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mtn. man
August 6, 2005, 09:27 AM
Hello folks
Long time lurker here and enjoy all the good info.
I have a question for you. I recently bought a used Win. 1200 that has screw in chokes.
Is it ok to shoot oo. buckshot in this gun with mod. or full choke.
My interest has mostly been in rifles and handguns
but i got this one cheap. And after a good cleaning it looks so nice its gotta be a keeper.

mete
August 6, 2005, 09:34 AM
Whatever ammo you use , you have to pattern the load. That means picking the right choke for the ammo to get the desired pattern. Normally a more open choke is used for buckshot .

SeekHer
August 6, 2005, 10:45 AM
Shoot Away...a shotgun is designed to fire shot (pellets)...the choke is at the end of the barrel to constrict the shot as it leaves the barrel...the tighter the choke the more pellets in a given area and the lesser degree of choke of course means fewer pellets in that same area...I shoot buck with an extra full screw-in choke tube and it works fine...but keep in mind that the purpose is foremost to the choice of choke...although I prefer a smaller buckshot to OO for home defense, usually a #2 or #4...it gives you between two and three times more pellets to hit with and still be large enough to do sever damage at the ranges usually encountered in a house...with that in mind, try out your gun at 5 yds/15 ft (corner to corner in a bedroom) and see the pattern that is made by the shot from the different chokes and you find that the spread isn't that great between them...at 10 yds/30 ft (length of a hallway) you start to see a difference with more space between pellets...beyond that, well...

AAshooter
August 6, 2005, 11:09 AM
Realize you pattern can very tremendously based on the brand of 00 buck you select. Some pattern extremely well while others just pattern.

Nnobby45
August 6, 2005, 04:55 PM
Shoot Away...a shotgun is designed to fire shot (pellets)...the choke is at the end

Ted Yost at Gunsite Training Center says that a steady diet of slugs and buckshot usually results in the screw- in choke device going down range with the shot charge, at some point. Advice is often well intentioned, but not always correct. If I were going to risk stripping the choke threads on my barrel, I'd use the most open choke tube I could get. Better yet, get a shorter barrel choked Cyl. or IC.

mtn. man
August 6, 2005, 06:49 PM
Thanks guys thats food for thought my main concern was damage to the barrel or choke. I've seen a few busted barrels and would'nt want to be anywhere near when it happened.
The only other shotgun i own is an old Rem mdl 31 great gun but it has a skeet barrel with a very open choke.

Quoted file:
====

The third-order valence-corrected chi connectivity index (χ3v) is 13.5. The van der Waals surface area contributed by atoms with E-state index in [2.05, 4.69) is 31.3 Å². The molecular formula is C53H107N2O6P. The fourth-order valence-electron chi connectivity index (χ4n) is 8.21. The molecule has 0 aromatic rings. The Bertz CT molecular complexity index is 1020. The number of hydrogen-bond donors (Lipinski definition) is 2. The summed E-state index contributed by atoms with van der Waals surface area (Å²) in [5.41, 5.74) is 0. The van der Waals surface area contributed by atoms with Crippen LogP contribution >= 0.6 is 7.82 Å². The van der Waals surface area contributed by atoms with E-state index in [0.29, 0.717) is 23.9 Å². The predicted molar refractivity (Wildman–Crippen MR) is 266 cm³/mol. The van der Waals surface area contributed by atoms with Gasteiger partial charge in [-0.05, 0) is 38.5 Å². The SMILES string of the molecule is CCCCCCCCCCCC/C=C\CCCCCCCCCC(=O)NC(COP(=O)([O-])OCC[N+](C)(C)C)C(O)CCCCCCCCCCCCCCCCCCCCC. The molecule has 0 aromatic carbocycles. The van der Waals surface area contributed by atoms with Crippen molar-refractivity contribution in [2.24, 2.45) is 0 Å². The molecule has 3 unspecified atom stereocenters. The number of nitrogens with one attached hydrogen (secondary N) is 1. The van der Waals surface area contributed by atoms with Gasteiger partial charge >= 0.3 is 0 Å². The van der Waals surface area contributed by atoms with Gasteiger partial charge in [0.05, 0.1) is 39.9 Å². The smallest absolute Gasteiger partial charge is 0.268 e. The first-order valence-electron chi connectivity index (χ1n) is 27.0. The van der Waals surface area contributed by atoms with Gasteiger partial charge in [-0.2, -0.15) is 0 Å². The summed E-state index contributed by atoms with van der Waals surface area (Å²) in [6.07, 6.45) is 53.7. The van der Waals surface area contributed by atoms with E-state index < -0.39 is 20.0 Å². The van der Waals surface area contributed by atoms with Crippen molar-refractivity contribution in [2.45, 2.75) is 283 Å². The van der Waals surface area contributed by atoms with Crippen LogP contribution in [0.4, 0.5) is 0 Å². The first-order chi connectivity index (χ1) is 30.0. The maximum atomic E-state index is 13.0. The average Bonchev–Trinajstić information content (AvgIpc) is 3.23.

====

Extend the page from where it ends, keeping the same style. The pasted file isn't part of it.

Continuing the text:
I was hopeing to get a little more range with the 00. Sounds like a little smaller shot with a full choke might be better. I live in a very rural area and use the buckshot for nite time critter control.

SeekHer
August 6, 2005, 10:22 PM
You shoot slugs either from a slug barrel or from a very open choke (especially if you're using a sabot round).

RMcL
May 22, 2006, 09:44 PM
Try your full choke (.690 exit diameter) with Federal Premium 00 buckshot.
The new Flite-Control wad Premium loads will hold incredibly tight patterns.
The entire charge usually impacts in a 6-8 inch pattern at 25 yards and a 15-20 inch pattern at 40 yards. I am a Deep South deer hunter who has personally dropped deer in their tracks many times out to 40 yards. Yes, just like turkey hunters, I shoot for the head and neck region.

Jeepmark2005
May 29, 2006, 09:56 PM
With slugs ar buck shot use the improved cylinder choke. That should give you good results without over stressing / constricting the barrel. Better still would be to shorten the barrel to remove the choke as long as you still have 18" of barrel or replace the barrel with a 18" improved cylinder barrel. Good luck.

Lee Lapin
May 30, 2006, 07:20 AM
It is possible to overchoke buckshot, leading to deformed pellets and thus wider patterns- I'd be careful with anything tighter than Modified. I have gotten good patterns with some loads through a MOD choke tube, and good slug groups too, but a MOD tube has been too tight for some other buckshot loads I have tried. I've shot a pretty good bit of slugs and buckshot through MOD tubes over the past several 8 or 9 years and haven't blown one out yet. I use choke tube lube when installing choke tubes to help support them in place and avoid freezing/sticking. Only way to know is to try different loads/chokes and see what works best to produce the results you want.

One of the most consistent things I have seen to improve buckshot patterns across the board is to have the forcing cone extended...

lpl/nc